Heterodontosauridae includes the genera Abrictosaurus, Lycorhinus, and Heterodontosaurus, all from South Africa. While Richard Thulborn once reassigned all three to Lycorhinus, all other authors consider the three genera distinct. Within the family, Heterodontosaurus and Lycorhinus are considered sister taxa, with Abrictosaurus as a basal member. Geranosaurus is also a heterodontosaurid, but is usually considered a nomen dubium because the type specimen is missing all its teeth, making it indistinguishable from any other genus in the family. More recently, the genus Echinodon has been considered a heterodontosaurid in several studies. Lanasaurus was named for an upper jaw in 1975, but more recent discoveries have shown that it belongs to Lycorhinus instead, making Lanasaurus a junior synonym of that genus.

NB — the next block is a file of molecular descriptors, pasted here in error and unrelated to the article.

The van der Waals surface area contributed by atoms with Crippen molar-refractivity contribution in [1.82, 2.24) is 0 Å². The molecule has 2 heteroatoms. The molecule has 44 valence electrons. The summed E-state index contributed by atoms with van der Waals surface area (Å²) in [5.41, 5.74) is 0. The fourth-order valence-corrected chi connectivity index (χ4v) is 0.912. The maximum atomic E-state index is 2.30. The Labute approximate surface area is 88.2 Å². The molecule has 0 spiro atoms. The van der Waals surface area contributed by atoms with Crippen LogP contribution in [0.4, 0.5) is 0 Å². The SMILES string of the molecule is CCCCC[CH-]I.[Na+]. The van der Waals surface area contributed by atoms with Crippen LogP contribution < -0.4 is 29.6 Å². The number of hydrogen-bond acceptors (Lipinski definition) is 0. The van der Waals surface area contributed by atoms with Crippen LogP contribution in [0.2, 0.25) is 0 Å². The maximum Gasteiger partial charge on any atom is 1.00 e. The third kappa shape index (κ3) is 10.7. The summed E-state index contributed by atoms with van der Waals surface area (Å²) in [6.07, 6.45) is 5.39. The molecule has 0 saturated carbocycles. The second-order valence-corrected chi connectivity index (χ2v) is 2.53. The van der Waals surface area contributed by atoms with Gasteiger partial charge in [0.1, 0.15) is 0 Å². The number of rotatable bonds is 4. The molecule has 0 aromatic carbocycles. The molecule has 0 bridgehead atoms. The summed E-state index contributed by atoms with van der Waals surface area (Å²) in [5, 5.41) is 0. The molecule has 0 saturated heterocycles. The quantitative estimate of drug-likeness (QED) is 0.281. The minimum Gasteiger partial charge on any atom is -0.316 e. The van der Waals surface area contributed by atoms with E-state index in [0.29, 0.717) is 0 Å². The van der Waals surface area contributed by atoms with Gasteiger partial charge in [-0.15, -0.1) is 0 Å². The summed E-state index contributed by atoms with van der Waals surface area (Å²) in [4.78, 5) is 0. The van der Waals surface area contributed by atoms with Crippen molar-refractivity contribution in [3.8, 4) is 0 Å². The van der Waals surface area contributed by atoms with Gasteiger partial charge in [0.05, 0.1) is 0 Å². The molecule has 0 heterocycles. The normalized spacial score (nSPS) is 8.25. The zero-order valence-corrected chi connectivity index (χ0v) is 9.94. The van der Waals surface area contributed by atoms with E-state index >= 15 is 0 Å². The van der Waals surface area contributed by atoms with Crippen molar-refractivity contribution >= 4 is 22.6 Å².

While originally known only from the Early Jurassic of southern Africa, heterodontosaurid remains are now known from four continents. Early in heterodontosaurid history, the supercontinent Pangaea was still largely intact, allowing the family to achieve a near-worldwide distribution. The oldest known remains are a jaw fragment and isolated teeth from the Laguna Colorada Formation of Argentina, which dates back to the Late Triassic. These remains have a derived morphology similar to Heterodontosaurus, including a caniniform with serrations on both anterior and posterior edges, as well as high-crowned maxillary teeth lacking a cingulum. The most diverse heterodontosaurid fauna comes from the Early Jurassic of southern Africa, where fossils of Heterodontosaurus, Abrictosaurus, Lycorhinus, and the dubious Geranosaurus are found.
Undescribed Early Jurassic heterodontosaurids are also known from the United States and Mexico, respectively. In addition, beginning in the 1970s, a great deal of fossil material was discovered from the Late Jurassic Morrison Formation near Fruita, Colorado in the United